Barry Gordemer is an award-winning producer, editor, and director for NPR's Morning Edition. He's helped produce and direct NPR coverage of two Persian Gulf wars, eight presidential elections, the Sept. 11 terrorist attacks, and hurricanes Katrina and Harvey. He's also produced numerous profiles of actors, musicians, and writers.
His career in radio spans more than 30 years, beginning at NPR member station WFAE in Charlotte, North Carolina, and includes stops at Minnesota Public Radio and A Prairie Home Companion.
In 2000, Gordemer received special recognition from the George Foster Peabody Awards for his long-time service to Morning Edition.
Gordemer is also the founder of Handemonium, a company that designs and creates puppets for television and film.
In 2000, Gordemer performed on the CD Dreamosauraus. It received a Grammy nomination for "Best Musical Album for Kids."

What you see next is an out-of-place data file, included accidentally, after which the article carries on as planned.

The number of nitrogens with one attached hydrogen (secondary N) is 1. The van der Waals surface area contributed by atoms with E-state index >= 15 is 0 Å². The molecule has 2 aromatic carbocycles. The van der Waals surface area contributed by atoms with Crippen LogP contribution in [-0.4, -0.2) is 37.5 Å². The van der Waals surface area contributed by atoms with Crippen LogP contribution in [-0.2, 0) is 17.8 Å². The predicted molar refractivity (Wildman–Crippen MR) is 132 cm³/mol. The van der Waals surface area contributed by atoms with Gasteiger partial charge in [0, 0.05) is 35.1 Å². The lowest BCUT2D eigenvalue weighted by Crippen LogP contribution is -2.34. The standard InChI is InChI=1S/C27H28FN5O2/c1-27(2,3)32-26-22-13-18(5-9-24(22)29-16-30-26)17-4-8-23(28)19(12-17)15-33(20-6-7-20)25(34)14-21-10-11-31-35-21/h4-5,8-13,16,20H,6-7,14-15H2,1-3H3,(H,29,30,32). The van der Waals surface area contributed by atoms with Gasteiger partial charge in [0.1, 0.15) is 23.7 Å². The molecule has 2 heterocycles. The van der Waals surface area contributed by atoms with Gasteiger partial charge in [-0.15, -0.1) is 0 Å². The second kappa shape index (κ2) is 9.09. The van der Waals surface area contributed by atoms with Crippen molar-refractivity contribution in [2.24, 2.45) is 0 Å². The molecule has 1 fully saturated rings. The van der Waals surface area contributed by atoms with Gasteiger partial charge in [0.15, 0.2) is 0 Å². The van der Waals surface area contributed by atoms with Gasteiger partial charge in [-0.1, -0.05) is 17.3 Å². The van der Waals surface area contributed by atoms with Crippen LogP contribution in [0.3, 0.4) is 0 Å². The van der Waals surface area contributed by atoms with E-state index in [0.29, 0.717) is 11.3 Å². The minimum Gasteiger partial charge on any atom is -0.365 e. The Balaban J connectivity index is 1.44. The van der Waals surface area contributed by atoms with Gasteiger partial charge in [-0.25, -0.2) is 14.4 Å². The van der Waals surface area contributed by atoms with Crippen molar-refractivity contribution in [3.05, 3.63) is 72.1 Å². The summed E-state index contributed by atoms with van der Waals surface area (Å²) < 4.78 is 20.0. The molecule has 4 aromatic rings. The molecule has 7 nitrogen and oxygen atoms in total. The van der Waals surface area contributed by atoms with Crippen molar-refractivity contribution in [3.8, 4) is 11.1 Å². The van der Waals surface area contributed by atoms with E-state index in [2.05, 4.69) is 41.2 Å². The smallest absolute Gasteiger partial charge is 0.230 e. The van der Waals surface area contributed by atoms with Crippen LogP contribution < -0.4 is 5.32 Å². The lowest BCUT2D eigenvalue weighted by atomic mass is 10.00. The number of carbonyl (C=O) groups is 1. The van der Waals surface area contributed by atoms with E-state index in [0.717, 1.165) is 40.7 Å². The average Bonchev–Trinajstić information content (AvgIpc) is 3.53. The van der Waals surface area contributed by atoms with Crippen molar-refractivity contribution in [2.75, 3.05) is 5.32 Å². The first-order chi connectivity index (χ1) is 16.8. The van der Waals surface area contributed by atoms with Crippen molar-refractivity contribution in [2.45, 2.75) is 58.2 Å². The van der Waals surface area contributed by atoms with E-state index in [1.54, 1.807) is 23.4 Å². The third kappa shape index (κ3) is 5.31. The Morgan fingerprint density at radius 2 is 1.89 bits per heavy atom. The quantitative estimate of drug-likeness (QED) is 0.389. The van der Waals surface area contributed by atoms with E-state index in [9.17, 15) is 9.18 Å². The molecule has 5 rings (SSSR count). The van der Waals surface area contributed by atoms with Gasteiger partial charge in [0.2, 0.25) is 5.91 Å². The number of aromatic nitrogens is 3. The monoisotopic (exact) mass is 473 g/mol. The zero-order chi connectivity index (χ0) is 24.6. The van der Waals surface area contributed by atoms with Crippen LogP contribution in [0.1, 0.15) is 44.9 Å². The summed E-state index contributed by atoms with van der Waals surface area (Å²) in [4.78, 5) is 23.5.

Forecasters used nine Greek letters to name the final storms of last year's Atlantic hurricane season. This year, the National Hurricane Center has a new plan.
A year ago, as the pandemic began, fitness instructor Joe Wicks started a daily exercise class for kids on YouTube. The videos became popular with kids and their parents. Now the series is ending.
Morning Editiondebuted on Nov. 5, 1979. The newsmagazine show had a rocky beginning, including a total revamp of hosts and leadership, an internal boycott by reporters and resource challenges.
Neil Armstrong's Apollo 11 spacesuit is about to go back on public display after a Smithsonian effort to preserve it. The effort wasn't to make it pristine. Lunar dust still covers the boots.
No self-respecting cook would admit to using the food-nuker for anything more than heating up last night's pasta, but it's hard to deny the influence this little machine has had on American life.
Health and Human Services Secretary Tom Price is touring communities that have been hit hard by painkiller overdoses and heroin. He says, when it comes to opioid abuse, "We're losing as a nation."